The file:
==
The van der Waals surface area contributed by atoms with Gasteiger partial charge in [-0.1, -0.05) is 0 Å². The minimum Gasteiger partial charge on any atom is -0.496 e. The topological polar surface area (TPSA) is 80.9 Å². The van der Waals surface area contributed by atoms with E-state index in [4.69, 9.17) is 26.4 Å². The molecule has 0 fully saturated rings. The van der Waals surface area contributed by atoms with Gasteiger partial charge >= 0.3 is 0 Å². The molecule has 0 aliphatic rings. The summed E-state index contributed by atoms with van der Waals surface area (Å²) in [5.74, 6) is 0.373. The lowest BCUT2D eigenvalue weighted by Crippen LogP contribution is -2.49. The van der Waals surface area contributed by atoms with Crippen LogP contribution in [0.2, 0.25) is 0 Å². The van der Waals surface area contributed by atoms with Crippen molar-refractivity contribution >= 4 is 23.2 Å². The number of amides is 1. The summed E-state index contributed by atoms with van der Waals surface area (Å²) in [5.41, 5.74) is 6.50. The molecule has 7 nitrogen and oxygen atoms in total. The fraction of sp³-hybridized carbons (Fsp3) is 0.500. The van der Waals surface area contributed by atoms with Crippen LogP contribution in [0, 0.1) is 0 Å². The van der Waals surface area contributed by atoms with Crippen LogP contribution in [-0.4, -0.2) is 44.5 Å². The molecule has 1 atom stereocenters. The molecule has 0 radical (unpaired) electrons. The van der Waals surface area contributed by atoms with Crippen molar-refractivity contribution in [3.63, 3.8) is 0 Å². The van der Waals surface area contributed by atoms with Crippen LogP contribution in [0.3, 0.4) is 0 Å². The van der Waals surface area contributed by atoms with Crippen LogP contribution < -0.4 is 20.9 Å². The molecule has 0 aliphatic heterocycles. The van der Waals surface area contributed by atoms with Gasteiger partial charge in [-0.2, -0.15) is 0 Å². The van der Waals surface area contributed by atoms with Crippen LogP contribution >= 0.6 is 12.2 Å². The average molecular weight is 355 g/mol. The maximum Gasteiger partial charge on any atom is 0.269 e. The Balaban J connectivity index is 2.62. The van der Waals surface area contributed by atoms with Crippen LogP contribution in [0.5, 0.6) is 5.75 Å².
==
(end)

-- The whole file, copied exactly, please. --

The van der Waals surface area contributed by atoms with Gasteiger partial charge in [-0.1, -0.05) is 0 Å². The minimum Gasteiger partial charge on any atom is -0.496 e. The topological polar surface area (TPSA) is 80.9 Å². The van der Waals surface area contributed by atoms with E-state index in [4.69, 9.17) is 26.4 Å². The molecule has 0 fully saturated rings. The van der Waals surface area contributed by atoms with Gasteiger partial charge >= 0.3 is 0 Å². The molecule has 0 aliphatic rings. The summed E-state index contributed by atoms with van der Waals surface area (Å²) in [5.74, 6) is 0.373. The lowest BCUT2D eigenvalue weighted by Crippen LogP contribution is -2.49. The van der Waals surface area contributed by atoms with Crippen LogP contribution in [0.2, 0.25) is 0 Å². The van der Waals surface area contributed by atoms with Crippen molar-refractivity contribution >= 4 is 23.2 Å². The number of amides is 1. The summed E-state index contributed by atoms with van der Waals surface area (Å²) in [5.41, 5.74) is 6.50. The molecule has 7 nitrogen and oxygen atoms in total. The fraction of sp³-hybridized carbons (Fsp3) is 0.500. The van der Waals surface area contributed by atoms with Crippen LogP contribution in [0, 0.1) is 0 Å². The van der Waals surface area contributed by atoms with Crippen LogP contribution in [-0.4, -0.2) is 44.5 Å². The molecule has 1 atom stereocenters. The molecule has 0 radical (unpaired) electrons. The van der Waals surface area contributed by atoms with Crippen molar-refractivity contribution in [3.63, 3.8) is 0 Å². The van der Waals surface area contributed by atoms with Crippen LogP contribution in [0.3, 0.4) is 0 Å². The van der Waals surface area contributed by atoms with Crippen LogP contribution < -0.4 is 20.9 Å². The molecule has 0 aliphatic heterocycles. The van der Waals surface area contributed by atoms with Gasteiger partial charge in [-0.2, -0.15) is 0 Å². The van der Waals surface area contributed by atoms with Crippen LogP contribution >= 0.6 is 12.2 Å². The average molecular weight is 355 g/mol. The maximum Gasteiger partial charge on any atom is 0.269 e. The Balaban J connectivity index is 2.62. The van der Waals surface area contributed by atoms with Crippen LogP contribution in [0.5, 0.6) is 5.75 Å².